Police make arrests after nationalist confrontation in Yangon


YANGON — Police arrested several Buddhist nationalists Thursday for inciting violence after at least one man was left injured in a confrontation with local Muslims in Mingalar Taung Nyunt.

Police issued arrest warrants for seven people, including two monks — among dozens of hardliners who stormed into the township hunting for “illegal” Rohingya Muslims.

Officers fired warning shots to break up the scuffles in the early hours of Wednesday.

Earlier Thursday the nationalists held a press conference defending their actions and demanding the authorities investigate the case.

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At least two people have been arrested out of seven who have been charged with incitement to commit violence, which carries a sentence of up to two years in prison.

”About three lay men were arrested by police this evening,” a local police officer told AFP on condition of anonymity.

“Warrants have been issued to arrest seven people altogether, including two monks, U Thu Seitta and U Pyin Nyar Wuntha,” he added.

Local media have reported the arrest of two laypeople, including prominent nationalist provocateur Tin Htut Zaw, also known as Ko Latt.

Nationalist demands

Before news of the arrest warrants became public, Thu Seitta, Pyin Nyar Wuntha and Tin Htut Zaw were among a group of Buddhist nationalists who pledged to stop acting as vigilantes – but only if government staff agree to begin enforcing the law.


U Thu Seitta speaks at Thursday’s press conference. (Steve Tickner | Frontier)

Prominent Buddhist nationalist leader U Parmaukha and several other supporters of the nationalist cause made the promise at a press conference on Thursday, called to discuss the events in Mingalar Taung Nyunt.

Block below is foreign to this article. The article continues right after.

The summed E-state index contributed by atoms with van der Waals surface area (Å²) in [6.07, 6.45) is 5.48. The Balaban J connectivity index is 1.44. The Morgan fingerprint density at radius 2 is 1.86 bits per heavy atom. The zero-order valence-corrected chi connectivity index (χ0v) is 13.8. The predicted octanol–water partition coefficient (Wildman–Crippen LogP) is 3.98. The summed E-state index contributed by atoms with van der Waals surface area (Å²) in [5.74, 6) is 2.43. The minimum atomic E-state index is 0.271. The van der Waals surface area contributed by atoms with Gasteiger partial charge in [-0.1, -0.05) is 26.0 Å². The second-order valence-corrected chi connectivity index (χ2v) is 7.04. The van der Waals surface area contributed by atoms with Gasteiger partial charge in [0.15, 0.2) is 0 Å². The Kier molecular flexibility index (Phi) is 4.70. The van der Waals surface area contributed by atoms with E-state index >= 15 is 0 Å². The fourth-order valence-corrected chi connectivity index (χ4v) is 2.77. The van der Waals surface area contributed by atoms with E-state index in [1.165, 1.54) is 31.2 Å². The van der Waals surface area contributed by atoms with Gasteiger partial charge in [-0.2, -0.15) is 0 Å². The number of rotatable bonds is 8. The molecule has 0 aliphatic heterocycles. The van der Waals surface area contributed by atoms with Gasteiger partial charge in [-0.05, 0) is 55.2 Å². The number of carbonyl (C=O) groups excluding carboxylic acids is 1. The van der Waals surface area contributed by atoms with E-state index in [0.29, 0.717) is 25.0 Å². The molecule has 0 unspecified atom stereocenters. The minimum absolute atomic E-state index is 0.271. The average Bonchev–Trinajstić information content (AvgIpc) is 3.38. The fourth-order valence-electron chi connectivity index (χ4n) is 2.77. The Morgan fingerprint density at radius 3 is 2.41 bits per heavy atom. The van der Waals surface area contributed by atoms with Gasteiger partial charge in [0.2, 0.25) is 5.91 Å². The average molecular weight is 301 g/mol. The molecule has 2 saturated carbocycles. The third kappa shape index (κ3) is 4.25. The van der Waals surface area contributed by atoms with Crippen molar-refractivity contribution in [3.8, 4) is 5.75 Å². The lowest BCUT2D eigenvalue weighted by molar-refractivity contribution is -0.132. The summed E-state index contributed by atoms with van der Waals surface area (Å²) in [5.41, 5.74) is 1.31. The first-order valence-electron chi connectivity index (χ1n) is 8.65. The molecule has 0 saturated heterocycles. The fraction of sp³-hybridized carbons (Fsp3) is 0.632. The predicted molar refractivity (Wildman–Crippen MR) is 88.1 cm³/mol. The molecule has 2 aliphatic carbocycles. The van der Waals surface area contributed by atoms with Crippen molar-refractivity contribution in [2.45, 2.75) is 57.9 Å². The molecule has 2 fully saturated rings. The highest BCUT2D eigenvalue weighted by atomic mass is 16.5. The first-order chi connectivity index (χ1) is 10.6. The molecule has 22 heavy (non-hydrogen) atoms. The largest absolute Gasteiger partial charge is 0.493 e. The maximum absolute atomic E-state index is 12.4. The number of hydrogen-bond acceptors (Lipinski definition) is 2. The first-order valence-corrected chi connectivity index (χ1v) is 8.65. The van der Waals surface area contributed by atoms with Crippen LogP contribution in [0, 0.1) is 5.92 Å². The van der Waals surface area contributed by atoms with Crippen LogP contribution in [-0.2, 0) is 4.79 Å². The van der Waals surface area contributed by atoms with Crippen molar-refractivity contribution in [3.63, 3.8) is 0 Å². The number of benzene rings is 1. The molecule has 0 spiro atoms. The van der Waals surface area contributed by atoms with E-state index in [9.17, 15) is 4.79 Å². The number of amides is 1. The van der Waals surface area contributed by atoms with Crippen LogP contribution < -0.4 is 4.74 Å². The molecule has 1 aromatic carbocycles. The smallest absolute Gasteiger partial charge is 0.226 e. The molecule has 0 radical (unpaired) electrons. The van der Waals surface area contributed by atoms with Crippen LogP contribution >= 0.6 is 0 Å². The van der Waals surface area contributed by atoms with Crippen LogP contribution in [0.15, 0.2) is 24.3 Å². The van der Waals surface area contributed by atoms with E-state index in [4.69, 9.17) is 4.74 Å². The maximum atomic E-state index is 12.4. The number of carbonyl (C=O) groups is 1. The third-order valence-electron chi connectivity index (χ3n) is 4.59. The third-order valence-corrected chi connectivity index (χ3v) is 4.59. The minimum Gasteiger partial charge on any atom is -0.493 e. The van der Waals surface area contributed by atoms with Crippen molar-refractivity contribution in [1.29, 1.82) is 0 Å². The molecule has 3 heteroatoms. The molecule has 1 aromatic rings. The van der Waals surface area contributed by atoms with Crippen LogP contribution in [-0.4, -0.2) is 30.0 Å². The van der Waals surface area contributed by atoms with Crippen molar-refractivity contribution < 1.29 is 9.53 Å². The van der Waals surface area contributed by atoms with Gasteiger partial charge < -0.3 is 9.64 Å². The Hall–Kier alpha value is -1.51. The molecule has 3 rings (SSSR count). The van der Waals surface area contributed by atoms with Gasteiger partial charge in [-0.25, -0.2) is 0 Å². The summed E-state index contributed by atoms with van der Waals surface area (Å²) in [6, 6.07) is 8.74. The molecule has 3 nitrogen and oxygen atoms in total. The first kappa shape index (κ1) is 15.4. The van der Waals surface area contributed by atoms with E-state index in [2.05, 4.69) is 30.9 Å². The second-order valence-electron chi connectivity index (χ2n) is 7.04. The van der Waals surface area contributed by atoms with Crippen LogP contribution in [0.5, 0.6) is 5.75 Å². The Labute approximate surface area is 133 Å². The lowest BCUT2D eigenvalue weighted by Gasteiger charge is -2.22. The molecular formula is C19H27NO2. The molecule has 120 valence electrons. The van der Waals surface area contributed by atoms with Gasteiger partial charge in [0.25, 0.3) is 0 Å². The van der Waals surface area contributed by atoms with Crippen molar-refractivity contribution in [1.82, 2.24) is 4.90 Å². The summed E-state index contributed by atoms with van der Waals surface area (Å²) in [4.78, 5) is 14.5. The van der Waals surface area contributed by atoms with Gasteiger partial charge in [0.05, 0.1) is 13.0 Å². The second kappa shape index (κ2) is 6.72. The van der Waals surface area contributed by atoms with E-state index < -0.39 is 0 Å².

Parmaukkha claimed that monks and nationalist activists had been forced to undertake law enforcement because the police were “working together with the gangsters”.

From the stage at City Star Hotel in downtown Yangon, Parmaukha asked his supporters in the audience: “If the police, legal officials, judges and immigration officers promise that they will work according to the law and avoid corruption, we will promise not go to police stations and courts in the future. Won’t we?”

His supporters, mostly members of the Patriotic Myanmar Monks Union, responded twice: “We dare to promise.”

Many had been involved in the confrontation with Muslim residents in Mingalar Taung Nyunt, as well as Thaketa the previous week, when they pressured the authorities to close four Islamic schools.

PMMU secretary U Thu Seitta said the organisation received “at least” one complaint a day because the police and legal system “are not reliable”.

Regarding the raid in Mingalar Taung Nyunt, activists said at the press conference that they had received “exact” information that “Bengali” Muslims – most of whom identify as Rohingya – had been living illegally in the area. They said that the confrontation occurred because the police “did not take sufficient action”.

This has been disputed by local lawmakers, administrators and residents, who say the nationalists had been trying to provoke a riot.

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